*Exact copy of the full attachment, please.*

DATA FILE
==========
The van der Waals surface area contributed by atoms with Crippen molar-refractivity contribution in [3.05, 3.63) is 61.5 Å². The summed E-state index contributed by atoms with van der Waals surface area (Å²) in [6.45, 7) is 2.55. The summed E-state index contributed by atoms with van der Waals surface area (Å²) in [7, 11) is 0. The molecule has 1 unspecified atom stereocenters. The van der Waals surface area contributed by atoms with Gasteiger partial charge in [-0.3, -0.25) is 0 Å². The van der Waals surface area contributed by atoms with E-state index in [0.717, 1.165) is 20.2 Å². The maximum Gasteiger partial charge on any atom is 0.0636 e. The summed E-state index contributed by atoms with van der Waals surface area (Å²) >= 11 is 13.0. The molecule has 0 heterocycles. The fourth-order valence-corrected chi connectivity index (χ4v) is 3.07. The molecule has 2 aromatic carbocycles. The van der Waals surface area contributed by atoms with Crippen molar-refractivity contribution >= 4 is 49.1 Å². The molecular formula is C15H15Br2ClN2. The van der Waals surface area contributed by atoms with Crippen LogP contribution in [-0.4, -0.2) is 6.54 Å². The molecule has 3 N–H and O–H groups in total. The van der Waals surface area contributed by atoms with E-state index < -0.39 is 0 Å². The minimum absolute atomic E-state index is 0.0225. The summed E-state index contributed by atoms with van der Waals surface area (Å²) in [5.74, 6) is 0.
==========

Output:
The van der Waals surface area contributed by atoms with Crippen molar-refractivity contribution in [3.05, 3.63) is 61.5 Å². The summed E-state index contributed by atoms with van der Waals surface area (Å²) in [6.45, 7) is 2.55. The summed E-state index contributed by atoms with van der Waals surface area (Å²) in [7, 11) is 0. The molecule has 1 unspecified atom stereocenters. The van der Waals surface area contributed by atoms with Gasteiger partial charge in [-0.3, -0.25) is 0 Å². The van der Waals surface area contributed by atoms with E-state index in [0.717, 1.165) is 20.2 Å². The maximum Gasteiger partial charge on any atom is 0.0636 e. The summed E-state index contributed by atoms with van der Waals surface area (Å²) >= 11 is 13.0. The molecule has 0 heterocycles. The fourth-order valence-corrected chi connectivity index (χ4v) is 3.07. The molecule has 2 aromatic carbocycles. The van der Waals surface area contributed by atoms with Crippen molar-refractivity contribution >= 4 is 49.1 Å². The molecular formula is C15H15Br2ClN2. The van der Waals surface area contributed by atoms with Crippen LogP contribution in [-0.4, -0.2) is 6.54 Å². The molecule has 3 N–H and O–H groups in total. The van der Waals surface area contributed by atoms with E-state index < -0.39 is 0 Å². The minimum absolute atomic E-state index is 0.0225. The summed E-state index contributed by atoms with van der Waals surface area (Å²) in [5.74, 6) is 0.